Develop a bond with your dog.
The Parc régional de la rivière Gentilly, the Parc régional des Grandes-Coulées and the Sentiers de L’escapade are among the few natural spaces in the province that welcome dogs on leashes. According to the officials who run these parks, up to 30% or 40% of visitors come with their dogs. For Marie-Claude Poirier, the Town of Rigaud’s coordinator of tourism and outdoor activities, and who oversees the Sentiers de L’escapade, one thing is clear: these dog owners know how to walk their dogs and they know how their pets behave in familiar environments.
“However, they don’t always realize that they have an animal on their hands and that it loses its bearings in unfamiliar territory, even if it is trained,” she says. Your dog may still react in unexpected ways to distractions it will encounter on a trail (other dogs, large groups, runners, cyclists, wildlife).
Sébastien Jubinville, communications officer for the Parc régional de la rivière Gentilly, insists on the need for dog owners to understand what their pets are trying to tell them. This is what prompted the park to organize a workshop on hiking in the forest with a dog educator. “A dog is a natural hunter. The sudden sight of a chipmunk will immediately stimulate its instinct. The more the dog feels connected to its owner, the more it will understand that it is a win-win situation for it to stay by its side and respect the leash,” says Lucie Robertson.
“We like to share the experiences we have with our dogs. When you untie your dog, it’s because you think the dog will be happier if it’s set free. But what makes a dog happy is being with their master,” says Steve Garneau, coordinator of Parc régional des Grandes-Coulées.
Find out what dog training services are available in your area. With specialized guidance, you can improve your dog’s obedience and correct certain shortcomings (aggression, excessive barking, etc.). Regularly practicing commands at home and on the trails will help your dog become even more confident in situations they may be exposed to in a natural environment.
Providing the essentials to keep your dog comfortable and healthy
“I wanted my dog to enjoy the benefits of walking in the forest as much as I did,” says Marie-Claude Poirier, coordinator of outdoor activities and tourism with the Town of Rigaud.
The backpack is specially designed for dogs to carry their own necessities. Dogs usually love their backpacks and associate them with the pleasure of hiking with their owners. However, not all dogs are of the same stature or physical ability, and carrying a pack may not be appropriate for them. Your veterinarian can help you assess your pet’s ability and choose the right pack. Once you’ve been given the green light, get your dog used to carrying its empty bag around the house. Eventually, you can train your dog to carry more and more weight, but not more than 25% of the dog’s body weight.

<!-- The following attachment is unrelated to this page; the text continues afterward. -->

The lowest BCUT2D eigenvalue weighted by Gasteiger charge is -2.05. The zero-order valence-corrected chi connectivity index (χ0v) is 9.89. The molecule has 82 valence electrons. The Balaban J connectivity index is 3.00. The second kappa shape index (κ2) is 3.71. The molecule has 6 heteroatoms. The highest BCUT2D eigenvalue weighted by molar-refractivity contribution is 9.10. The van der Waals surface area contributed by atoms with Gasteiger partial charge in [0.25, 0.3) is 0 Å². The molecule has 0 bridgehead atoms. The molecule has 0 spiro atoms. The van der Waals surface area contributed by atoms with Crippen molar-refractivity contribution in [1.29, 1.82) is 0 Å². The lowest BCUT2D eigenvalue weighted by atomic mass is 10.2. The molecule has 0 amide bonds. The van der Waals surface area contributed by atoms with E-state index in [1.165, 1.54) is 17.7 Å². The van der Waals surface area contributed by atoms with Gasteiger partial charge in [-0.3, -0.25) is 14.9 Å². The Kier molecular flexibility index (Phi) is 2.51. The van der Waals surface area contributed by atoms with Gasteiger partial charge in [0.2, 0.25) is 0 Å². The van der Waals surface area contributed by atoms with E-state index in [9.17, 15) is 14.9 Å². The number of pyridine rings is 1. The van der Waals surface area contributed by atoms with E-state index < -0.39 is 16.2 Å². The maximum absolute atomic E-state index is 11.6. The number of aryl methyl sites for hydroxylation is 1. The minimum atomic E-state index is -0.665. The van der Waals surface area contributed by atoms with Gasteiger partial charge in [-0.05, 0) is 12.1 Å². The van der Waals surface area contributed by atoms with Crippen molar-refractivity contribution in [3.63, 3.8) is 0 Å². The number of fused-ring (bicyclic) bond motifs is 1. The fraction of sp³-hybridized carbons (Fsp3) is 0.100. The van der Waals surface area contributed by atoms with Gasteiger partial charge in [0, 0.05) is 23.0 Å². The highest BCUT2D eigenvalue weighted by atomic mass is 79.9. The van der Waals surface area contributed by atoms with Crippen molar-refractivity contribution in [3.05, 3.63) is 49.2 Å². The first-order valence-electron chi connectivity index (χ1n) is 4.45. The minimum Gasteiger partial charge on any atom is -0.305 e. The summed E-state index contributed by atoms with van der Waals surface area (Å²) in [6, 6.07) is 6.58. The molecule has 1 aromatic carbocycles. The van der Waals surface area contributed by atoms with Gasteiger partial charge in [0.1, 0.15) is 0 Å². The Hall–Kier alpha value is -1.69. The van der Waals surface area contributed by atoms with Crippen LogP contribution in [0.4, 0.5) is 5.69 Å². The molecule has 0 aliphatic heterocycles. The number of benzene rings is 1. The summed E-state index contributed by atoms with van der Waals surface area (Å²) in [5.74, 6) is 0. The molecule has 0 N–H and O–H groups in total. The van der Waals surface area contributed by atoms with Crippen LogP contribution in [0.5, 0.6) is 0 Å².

- Snack + water to drink in sufficient quantity.
Generally speaking, your dog can safely drink from streams and rivers. However, holes and puddles contain stagnant water that is not good for your dog’s health. Since it’s recommended that you give your pet a drink every 15 to 30 minutes, it’s best to get a reusable bowl. A collapsible one will fit even more easily in your bag. Plan to drink at least one liter of water every 5 km, and more if it’s hot.
- First-aid kit
A good kit should contain the basic supplies you’ll need if your dog gets hurt or sick. Don’t forget a pair of crowbar pliers to remove ticks, which are responsible for transmitting Lyme disease. If bitten, remove the tick as soon as possible to avoid complications. Ticks live in forests, woodlands and tall grass. Staying on the trail with your dog on a leash is a good way to prevent a tick from attaching itself to your dog.
- Pick-up bags
Your dog’s poop should be bagged and disposed of in the trash, not in the wild. You can easily control odors by throwing a handful of clumping litter into the bag. It is becoming easier to find environmentally friendly litter made from plant or wood waste in stores these days. If burying your dog’s waste is allowed, make sure you have mastered the sanitary hole technique and bring a trowel. A garden trowel will do. Outdoor equipment stores carry lighter models.
For greater peace of mind, make sure to get all the information you need before going on your walk
“We provide access to natural environments, and hikers need to understand the need to preserve them,” says Steve Garneau